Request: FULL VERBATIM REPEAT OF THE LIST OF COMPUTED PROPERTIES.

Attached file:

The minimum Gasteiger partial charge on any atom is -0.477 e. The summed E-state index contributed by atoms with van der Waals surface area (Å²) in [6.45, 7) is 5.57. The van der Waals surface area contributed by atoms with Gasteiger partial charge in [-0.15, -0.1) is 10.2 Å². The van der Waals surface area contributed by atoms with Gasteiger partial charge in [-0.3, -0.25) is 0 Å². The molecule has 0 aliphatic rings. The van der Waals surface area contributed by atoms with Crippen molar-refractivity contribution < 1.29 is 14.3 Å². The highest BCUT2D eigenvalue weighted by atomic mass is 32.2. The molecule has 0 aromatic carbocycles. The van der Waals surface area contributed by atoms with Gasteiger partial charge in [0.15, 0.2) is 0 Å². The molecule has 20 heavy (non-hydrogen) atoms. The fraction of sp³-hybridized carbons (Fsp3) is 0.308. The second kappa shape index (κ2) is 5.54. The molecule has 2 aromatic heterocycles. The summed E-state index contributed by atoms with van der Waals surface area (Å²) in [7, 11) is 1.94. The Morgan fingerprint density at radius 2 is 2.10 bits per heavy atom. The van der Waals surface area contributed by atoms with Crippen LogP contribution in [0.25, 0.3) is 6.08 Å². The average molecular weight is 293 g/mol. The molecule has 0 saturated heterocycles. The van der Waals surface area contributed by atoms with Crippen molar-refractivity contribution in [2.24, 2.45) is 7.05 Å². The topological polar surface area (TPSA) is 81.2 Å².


The minimum Gasteiger partial charge on any atom is -0.477 e. The summed E-state index contributed by atoms with van der Waals surface area (Å²) in [6.45, 7) is 5.57. The van der Waals surface area contributed by atoms with Gasteiger partial charge in [-0.15, -0.1) is 10.2 Å². The van der Waals surface area contributed by atoms with Gasteiger partial charge in [-0.3, -0.25) is 0 Å². The molecule has 0 aliphatic rings. The van der Waals surface area contributed by atoms with Crippen molar-refractivity contribution < 1.29 is 14.3 Å². The highest BCUT2D eigenvalue weighted by atomic mass is 32.2. The molecule has 0 aromatic carbocycles. The van der Waals surface area contributed by atoms with Gasteiger partial charge in [0.15, 0.2) is 0 Å². The molecule has 20 heavy (non-hydrogen) atoms. The fraction of sp³-hybridized carbons (Fsp3) is 0.308. The second kappa shape index (κ2) is 5.54. The molecule has 2 aromatic heterocycles. The summed E-state index contributed by atoms with van der Waals surface area (Å²) in [7, 11) is 1.94. The Morgan fingerprint density at radius 2 is 2.10 bits per heavy atom. The van der Waals surface area contributed by atoms with Crippen LogP contribution in [0.25, 0.3) is 6.08 Å². The average molecular weight is 293 g/mol. The molecule has 0 saturated heterocycles. The van der Waals surface area contributed by atoms with Crippen molar-refractivity contribution in [2.24, 2.45) is 7.05 Å². The topological polar surface area (TPSA) is 81.2 Å².